Tuesday 21 October 2014

Taoiseach reveals 35 allegations of garda wrongdoing sent to his office

Niall O'Connor, Political Correspondent

Published 17/04/2014 | 02:30

Taoiseach Enda Kenny
Taoiseach Enda Kenny

Taoiseach Enda Kenny has revealed that he has personally received details of three dozen allegations of garda wrongdoing over the past fortnight.

Mr Kenny said that some of the correspondence contained allegations of a very serious nature and that he now must decide who is responsible for examining the contents.

Details of the claims were received by Mr Kenny's private office since revelations emerged over the widespread taping of phone calls at garda stations across the country.

According to Mr Kenny, some of the claims received in recent days relate to allegations of wrongdoing and garda corruption that date back years.

The Taoiseach made the revelations in a debate in the Seanad last night on the establishment of the Independent Commission into the tapes scandal. He told senators that his sole interest in setting up the commission was in "pursuing the truth", which was at the heart of the public interest.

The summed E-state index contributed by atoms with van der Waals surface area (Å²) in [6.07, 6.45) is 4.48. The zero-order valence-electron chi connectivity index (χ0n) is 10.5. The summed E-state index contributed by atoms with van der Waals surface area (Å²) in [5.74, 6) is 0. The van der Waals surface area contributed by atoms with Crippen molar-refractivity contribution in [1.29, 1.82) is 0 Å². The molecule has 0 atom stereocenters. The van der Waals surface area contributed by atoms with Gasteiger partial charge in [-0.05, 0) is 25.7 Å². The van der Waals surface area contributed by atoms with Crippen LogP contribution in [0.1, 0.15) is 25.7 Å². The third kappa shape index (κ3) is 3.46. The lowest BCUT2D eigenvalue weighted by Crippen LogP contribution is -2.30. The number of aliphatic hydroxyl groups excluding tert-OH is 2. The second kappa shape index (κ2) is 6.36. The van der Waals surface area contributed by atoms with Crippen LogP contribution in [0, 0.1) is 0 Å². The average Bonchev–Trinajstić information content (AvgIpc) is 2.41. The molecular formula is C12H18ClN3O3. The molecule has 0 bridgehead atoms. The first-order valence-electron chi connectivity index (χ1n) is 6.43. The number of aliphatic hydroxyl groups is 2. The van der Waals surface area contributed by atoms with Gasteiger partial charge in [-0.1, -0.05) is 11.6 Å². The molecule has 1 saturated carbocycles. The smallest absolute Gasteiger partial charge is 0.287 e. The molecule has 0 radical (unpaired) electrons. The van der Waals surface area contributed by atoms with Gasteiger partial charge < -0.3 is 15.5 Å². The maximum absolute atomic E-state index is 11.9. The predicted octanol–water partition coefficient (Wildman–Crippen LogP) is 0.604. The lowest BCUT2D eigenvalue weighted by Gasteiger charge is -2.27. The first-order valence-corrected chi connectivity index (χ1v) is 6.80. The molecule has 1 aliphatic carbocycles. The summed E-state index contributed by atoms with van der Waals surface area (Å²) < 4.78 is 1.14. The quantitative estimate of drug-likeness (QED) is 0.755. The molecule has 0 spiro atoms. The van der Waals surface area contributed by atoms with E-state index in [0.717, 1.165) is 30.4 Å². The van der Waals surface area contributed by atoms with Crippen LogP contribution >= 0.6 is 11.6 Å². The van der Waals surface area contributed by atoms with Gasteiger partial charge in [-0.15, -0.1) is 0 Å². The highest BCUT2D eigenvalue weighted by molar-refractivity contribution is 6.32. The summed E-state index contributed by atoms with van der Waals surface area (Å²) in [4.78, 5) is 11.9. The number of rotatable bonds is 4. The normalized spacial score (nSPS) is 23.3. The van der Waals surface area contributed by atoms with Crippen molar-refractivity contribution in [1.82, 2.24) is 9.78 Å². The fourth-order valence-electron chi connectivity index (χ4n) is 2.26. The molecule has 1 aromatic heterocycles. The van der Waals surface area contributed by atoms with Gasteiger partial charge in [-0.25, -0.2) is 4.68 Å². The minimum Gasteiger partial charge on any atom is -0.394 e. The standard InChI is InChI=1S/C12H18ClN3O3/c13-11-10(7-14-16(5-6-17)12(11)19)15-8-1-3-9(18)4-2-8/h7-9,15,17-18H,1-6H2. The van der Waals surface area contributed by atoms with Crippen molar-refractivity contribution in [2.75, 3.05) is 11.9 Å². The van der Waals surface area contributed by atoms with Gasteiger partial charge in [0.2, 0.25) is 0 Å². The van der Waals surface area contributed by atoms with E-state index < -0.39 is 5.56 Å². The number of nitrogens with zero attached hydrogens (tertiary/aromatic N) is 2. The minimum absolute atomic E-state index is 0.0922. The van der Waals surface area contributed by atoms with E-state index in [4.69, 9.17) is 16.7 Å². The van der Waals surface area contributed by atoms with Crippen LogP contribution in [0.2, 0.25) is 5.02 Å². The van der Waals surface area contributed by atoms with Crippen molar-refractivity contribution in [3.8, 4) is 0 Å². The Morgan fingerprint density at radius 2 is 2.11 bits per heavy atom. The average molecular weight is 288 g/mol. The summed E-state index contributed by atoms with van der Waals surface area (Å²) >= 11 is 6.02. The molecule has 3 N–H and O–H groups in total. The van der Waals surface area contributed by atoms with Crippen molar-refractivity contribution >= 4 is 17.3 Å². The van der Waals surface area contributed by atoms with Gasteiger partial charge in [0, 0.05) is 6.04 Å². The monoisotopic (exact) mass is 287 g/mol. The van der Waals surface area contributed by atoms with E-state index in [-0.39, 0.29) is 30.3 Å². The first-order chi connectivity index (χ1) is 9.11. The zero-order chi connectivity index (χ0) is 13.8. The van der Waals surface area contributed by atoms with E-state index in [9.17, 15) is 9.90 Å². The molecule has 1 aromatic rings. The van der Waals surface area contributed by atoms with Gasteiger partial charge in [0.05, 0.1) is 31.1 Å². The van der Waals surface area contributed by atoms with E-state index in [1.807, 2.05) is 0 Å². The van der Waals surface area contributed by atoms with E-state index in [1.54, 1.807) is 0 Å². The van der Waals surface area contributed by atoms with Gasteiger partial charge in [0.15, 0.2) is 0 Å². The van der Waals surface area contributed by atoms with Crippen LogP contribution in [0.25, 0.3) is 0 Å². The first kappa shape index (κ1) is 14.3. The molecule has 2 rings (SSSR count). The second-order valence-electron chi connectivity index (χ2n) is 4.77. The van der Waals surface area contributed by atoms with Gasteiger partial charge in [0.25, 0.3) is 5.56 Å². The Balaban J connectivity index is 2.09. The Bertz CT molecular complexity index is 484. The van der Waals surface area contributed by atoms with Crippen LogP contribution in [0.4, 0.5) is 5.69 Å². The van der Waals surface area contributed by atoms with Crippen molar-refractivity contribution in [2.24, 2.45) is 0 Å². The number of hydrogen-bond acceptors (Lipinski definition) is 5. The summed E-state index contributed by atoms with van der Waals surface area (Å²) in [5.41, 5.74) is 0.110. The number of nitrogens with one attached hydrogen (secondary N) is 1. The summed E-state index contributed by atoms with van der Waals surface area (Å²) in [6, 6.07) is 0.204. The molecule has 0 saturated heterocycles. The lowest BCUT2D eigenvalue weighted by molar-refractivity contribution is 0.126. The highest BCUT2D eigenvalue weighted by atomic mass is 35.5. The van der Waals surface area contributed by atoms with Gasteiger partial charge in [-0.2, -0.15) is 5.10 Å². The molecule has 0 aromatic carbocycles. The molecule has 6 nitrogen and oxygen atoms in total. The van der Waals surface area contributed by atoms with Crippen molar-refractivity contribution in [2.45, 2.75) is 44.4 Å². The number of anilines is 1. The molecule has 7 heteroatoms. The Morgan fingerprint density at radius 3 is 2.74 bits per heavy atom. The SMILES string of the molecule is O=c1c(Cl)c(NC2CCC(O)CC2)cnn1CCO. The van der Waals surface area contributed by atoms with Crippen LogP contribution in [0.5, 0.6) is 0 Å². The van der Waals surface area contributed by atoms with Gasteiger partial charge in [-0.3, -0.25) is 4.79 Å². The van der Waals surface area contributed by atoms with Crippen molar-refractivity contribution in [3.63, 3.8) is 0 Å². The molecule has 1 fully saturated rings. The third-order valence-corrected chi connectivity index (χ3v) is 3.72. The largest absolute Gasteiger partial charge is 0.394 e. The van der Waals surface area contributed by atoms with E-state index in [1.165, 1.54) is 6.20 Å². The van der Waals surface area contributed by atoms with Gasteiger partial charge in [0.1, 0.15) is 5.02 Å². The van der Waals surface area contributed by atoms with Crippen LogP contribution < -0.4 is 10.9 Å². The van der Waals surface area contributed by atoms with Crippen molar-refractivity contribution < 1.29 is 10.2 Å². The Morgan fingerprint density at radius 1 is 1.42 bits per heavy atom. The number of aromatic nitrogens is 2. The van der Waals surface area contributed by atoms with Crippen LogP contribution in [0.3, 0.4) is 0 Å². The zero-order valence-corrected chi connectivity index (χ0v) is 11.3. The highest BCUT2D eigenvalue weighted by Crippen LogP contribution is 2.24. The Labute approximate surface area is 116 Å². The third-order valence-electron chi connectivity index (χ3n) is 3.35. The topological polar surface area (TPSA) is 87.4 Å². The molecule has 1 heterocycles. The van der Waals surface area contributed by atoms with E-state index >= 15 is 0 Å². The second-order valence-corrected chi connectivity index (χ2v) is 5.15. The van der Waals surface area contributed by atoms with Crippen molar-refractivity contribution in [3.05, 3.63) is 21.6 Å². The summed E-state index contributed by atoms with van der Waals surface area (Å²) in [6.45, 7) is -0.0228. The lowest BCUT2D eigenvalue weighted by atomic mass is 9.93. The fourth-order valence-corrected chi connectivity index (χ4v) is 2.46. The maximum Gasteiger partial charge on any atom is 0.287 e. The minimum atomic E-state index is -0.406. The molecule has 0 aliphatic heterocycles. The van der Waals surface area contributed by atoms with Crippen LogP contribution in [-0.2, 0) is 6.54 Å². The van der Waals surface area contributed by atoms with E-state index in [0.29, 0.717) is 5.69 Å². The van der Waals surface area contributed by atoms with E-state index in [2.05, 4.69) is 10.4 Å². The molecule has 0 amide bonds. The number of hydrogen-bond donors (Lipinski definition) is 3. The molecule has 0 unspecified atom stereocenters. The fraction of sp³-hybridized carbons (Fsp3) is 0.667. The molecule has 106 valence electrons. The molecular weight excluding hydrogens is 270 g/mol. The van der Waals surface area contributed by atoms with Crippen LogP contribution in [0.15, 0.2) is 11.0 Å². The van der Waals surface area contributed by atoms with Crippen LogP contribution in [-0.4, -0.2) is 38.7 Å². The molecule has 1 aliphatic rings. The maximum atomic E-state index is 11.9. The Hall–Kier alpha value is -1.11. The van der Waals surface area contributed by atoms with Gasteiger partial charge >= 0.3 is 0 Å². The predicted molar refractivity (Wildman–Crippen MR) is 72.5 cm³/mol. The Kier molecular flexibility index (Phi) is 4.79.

"It appears that the practices which will be investigated by the commission may have been going on for 30 years. I believe that the establishment of the commission is the most appropriate, timely and cost effective way of getting to the truth," he said.

"I believe that the commission's comprehensive terms of reference will ensure that all relevant issues are investigated in a thorough and timely manner and I commend the motion to the House," he added.

Mr Kenny made reference to the Sophie Toscan du Plantier case – which sparked the revelations of the recording of phone calls in garda stations.

He said that the murder had never been solved and that the French woman's killer "may well be at large".

Irish Independent

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